‘Help’ agency leaders: Taking ‘high road’

Published 12:07 pm Tuesday, June 26, 2018

By Chris Moore




The Rev. Randy Vaughn, board chairman for “Help! I’m Hurting!” and pastor at Mount Sinai Missionary Baptist Church, said his group withdrew from consideration for becoming Jefferson County’s long-term recovery group because of the negative attention focused on the group.

Jefferson County Judge Jeff Branick announced Monday that “Help! I’m Hurting!” withdrew from consideration for becoming the county’s long-term recovery group.

The withdrawal came amid criticism from Precinct 3 Commissioner Michael Sinegal, who said that he did not believe the group was being transparent, according to former board members with whom he spoke.

“Jefferson County had to choose an LTRG. Word has hit the street that we are not transparent,” Vaughn said. “The only area of transparency that you are talking about is that a board member couldn’t walk out with a budget sheet.

“I believe we can provide minutes of every meeting that we’ve had. The minutes were transcribed, sometimes delayed, but we got them. It never seemed to cause any problems among the board. The problems that evidently generated were those that generated after people resigned. There was no discussion. I woke up one morning to three resignation letters without discussion. As painful as that is, my feeling is that there could’ve at least been discussions.”

Executive Director of HIH Cheryl Brewer said that the organization withdrew its name because of the chaos and confusion.

“We don’t want any of that,” she said. “We decided to take the high road. We can still be as effective as we have been and continue to do what we’ve been doing with serving. We don’t want to have to fight and be in the chaos and all of that so we bow out gracefully and continue to work to serve the whole county.”

Vaughn said that the practice of not giving copies of finance sheets to board members to take home was a point of contention but that other boards use that method.

Vaughn said that the board started off meeting every other week, but that the meetings became more sporadic due to scheduling conflicts with board members.

“We met every other week and then once a month,” he said. “Other times we were struggling to get a quorum. There were board members that felt we needed to have these kinds of records. We recommended that we have a board retreat so that we can go through and iron out and reorient and so forth. That would’ve been for this month. That was a discussion we had in April,” he said.

Vaughn said the decision to not send copies of finance records to the board members was something he would do differently now.

“With legal counsel, we now know to saturate the board with whatever,” he said. “Out of that, and I’m not bashing anybody, three board members decided to tender their resignation for various reasons. One of the phrases that came out of that was ‘not being transparent.’ My comment to that, not in defense, is someone saying we’re not being transparent while being a part of the board with knowledge has rights to ask questions — that’s a board privilege — is wrong. When that word goes to the street, it takes on all kinds of colors. People think that you’re not this and you’re not that. Now the street has it and now it’s in the ears of people.”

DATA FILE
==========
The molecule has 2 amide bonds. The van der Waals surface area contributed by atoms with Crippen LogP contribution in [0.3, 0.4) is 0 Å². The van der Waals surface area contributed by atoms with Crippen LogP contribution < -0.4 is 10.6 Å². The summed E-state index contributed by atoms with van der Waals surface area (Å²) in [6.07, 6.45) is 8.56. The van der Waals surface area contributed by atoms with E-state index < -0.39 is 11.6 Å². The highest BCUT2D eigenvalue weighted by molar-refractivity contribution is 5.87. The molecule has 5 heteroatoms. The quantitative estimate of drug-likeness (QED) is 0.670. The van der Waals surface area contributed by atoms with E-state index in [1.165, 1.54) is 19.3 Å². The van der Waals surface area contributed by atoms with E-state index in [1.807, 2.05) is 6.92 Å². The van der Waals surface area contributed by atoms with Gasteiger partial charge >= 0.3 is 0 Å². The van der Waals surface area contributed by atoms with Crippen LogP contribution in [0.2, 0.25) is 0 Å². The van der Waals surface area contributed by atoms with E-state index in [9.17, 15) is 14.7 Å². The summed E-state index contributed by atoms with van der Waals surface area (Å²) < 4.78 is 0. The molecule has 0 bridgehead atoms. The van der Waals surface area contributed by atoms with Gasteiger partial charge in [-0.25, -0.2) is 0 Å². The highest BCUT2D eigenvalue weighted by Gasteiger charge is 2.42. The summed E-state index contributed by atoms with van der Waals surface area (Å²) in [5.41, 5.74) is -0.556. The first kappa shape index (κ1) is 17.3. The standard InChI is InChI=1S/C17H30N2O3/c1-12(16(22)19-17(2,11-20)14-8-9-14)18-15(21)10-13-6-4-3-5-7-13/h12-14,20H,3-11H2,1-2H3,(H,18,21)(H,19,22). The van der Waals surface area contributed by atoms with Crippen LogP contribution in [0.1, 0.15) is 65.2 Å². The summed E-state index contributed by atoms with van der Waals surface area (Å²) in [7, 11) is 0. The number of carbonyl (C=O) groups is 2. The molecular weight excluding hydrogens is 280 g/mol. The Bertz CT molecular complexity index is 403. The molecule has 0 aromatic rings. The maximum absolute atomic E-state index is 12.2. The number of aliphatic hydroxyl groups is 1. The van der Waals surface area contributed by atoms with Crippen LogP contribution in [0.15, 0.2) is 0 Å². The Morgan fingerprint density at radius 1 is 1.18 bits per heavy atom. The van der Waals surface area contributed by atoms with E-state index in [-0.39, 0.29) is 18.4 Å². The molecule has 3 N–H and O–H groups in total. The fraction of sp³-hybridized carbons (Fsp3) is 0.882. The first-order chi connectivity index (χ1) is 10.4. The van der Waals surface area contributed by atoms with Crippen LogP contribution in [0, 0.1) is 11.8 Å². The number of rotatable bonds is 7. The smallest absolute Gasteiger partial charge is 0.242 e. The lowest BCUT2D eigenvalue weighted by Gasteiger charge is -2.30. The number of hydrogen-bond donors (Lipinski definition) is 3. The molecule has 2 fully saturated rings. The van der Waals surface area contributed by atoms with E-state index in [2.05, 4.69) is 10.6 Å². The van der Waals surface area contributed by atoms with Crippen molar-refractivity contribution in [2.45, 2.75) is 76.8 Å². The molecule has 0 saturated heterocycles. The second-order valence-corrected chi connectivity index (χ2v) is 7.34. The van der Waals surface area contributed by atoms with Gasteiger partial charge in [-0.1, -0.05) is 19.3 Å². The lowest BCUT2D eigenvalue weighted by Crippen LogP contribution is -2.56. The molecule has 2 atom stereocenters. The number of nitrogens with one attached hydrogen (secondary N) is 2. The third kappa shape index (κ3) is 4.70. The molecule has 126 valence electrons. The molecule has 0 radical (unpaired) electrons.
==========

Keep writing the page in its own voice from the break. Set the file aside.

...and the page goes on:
Vaughn said that people who come in might not get assistance right away because of the steps and measures required for “Help! I’m Hurting!” aid.

“The people who are hurting, are in need, are facing the denials from FEMA and so forth, are not people of great patience, and that is understood. Long-term recovery deals with process. People can come in and say ‘I need sheetrock,’ for an example. Being a long-term recovery group, just as there is an intake of material and supplies, we have a responsibility of inventory. It moves in on inventory and moves out by invoice. For one to receive it, you have to come through the process. We can give you sheetrock, but if you are putting sheetrock over termite-infested and molded walls, we have not benefitted you and you’re going to be sick. That’s our responsibility.”

Vaughn said that when individuals walk in to seek assistance they become clients and therefore are protected by certain laws.

“Our staff can be held liable for the mishandling of that information,” he said. “I, as president, don’t even have access to these files. (Cheryl) Brewer, as executive director, has been declared by FEMA as that fiduciary person to handle to receive the classified information. We’re not just here as the nice people doing the nice things. We have to operate by laws. When the accounting is done, we’ve got to show records. We are now in the computer system that is hooked up with the other agencies for being long-term recovery. We’ve been operating and cleaned up 200 or 300 houses. We’re rebuilt over 40 houses. We have worked to secure funding with partners.”

Vaughn said he doesn’t want to criticize anyone.

“I’m well aware of the comments that have been in print as well as the news by my commissioner. I am a bit disappointed, and I have had numerous conversations with him. I think him to be a great fellow that I’ve supported over these years, and I hope to continue to support him. The reason for our withdrawing is we are here with all of this attention that is not positive for us to do the work that we are doing. This is dividing an already fractured community. They’re already hurt. The rain (Tuesday) brought panic. We did not want to be a part of that kind of dividing. Not that we have done anything wrong.

“We have done what we set out to do. We’re doing what we set out to do. We have a proper accounting system. We have a proper CPA and an auditor. We have, now, legal advice. We have, now, sought professional board organizational consultants to come in and work with us as a board. “